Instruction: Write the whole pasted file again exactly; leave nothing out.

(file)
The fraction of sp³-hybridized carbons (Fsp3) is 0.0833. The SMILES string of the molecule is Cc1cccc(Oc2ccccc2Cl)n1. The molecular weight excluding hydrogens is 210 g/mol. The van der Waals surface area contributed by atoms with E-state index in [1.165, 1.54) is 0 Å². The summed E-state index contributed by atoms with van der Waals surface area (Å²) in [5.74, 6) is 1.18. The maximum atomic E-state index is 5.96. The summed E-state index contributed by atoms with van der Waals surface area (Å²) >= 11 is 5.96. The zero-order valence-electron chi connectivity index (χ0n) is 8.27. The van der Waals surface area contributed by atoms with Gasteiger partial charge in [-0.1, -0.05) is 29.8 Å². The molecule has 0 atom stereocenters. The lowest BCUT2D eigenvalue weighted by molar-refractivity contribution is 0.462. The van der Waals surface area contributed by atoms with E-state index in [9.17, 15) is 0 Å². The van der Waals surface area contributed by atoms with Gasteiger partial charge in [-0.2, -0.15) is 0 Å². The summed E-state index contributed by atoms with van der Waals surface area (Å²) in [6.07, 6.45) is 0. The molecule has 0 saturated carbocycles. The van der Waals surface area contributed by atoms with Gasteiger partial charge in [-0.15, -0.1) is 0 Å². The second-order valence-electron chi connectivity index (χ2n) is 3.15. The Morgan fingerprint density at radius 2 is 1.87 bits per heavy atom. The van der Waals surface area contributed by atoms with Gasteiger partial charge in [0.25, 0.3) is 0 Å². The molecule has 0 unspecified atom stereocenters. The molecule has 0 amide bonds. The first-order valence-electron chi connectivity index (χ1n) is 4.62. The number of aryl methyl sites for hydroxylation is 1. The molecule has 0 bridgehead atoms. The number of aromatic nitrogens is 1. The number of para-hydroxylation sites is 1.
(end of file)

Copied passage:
The fraction of sp³-hybridized carbons (Fsp3) is 0.0833. The SMILES string of the molecule is Cc1cccc(Oc2ccccc2Cl)n1. The molecular weight excluding hydrogens is 210 g/mol. The van der Waals surface area contributed by atoms with E-state index in [1.165, 1.54) is 0 Å². The summed E-state index contributed by atoms with van der Waals surface area (Å²) in [5.74, 6) is 1.18. The maximum atomic E-state index is 5.96. The summed E-state index contributed by atoms with van der Waals surface area (Å²) >= 11 is 5.96. The zero-order valence-electron chi connectivity index (χ0n) is 8.27. The van der Waals surface area contributed by atoms with Gasteiger partial charge in [-0.1, -0.05) is 29.8 Å². The molecule has 0 atom stereocenters. The lowest BCUT2D eigenvalue weighted by molar-refractivity contribution is 0.462. The van der Waals surface area contributed by atoms with E-state index in [9.17, 15) is 0 Å². The van der Waals surface area contributed by atoms with Gasteiger partial charge in [-0.2, -0.15) is 0 Å². The summed E-state index contributed by atoms with van der Waals surface area (Å²) in [6.07, 6.45) is 0. The molecule has 0 saturated carbocycles. The van der Waals surface area contributed by atoms with Gasteiger partial charge in [-0.15, -0.1) is 0 Å². The second-order valence-electron chi connectivity index (χ2n) is 3.15. The Morgan fingerprint density at radius 2 is 1.87 bits per heavy atom. The van der Waals surface area contributed by atoms with Gasteiger partial charge in [0.25, 0.3) is 0 Å². The molecule has 0 unspecified atom stereocenters. The molecule has 0 amide bonds. The first-order valence-electron chi connectivity index (χ1n) is 4.62. The number of aryl methyl sites for hydroxylation is 1. The molecule has 0 bridgehead atoms. The number of aromatic nitrogens is 1. The number of para-hydroxylation sites is 1.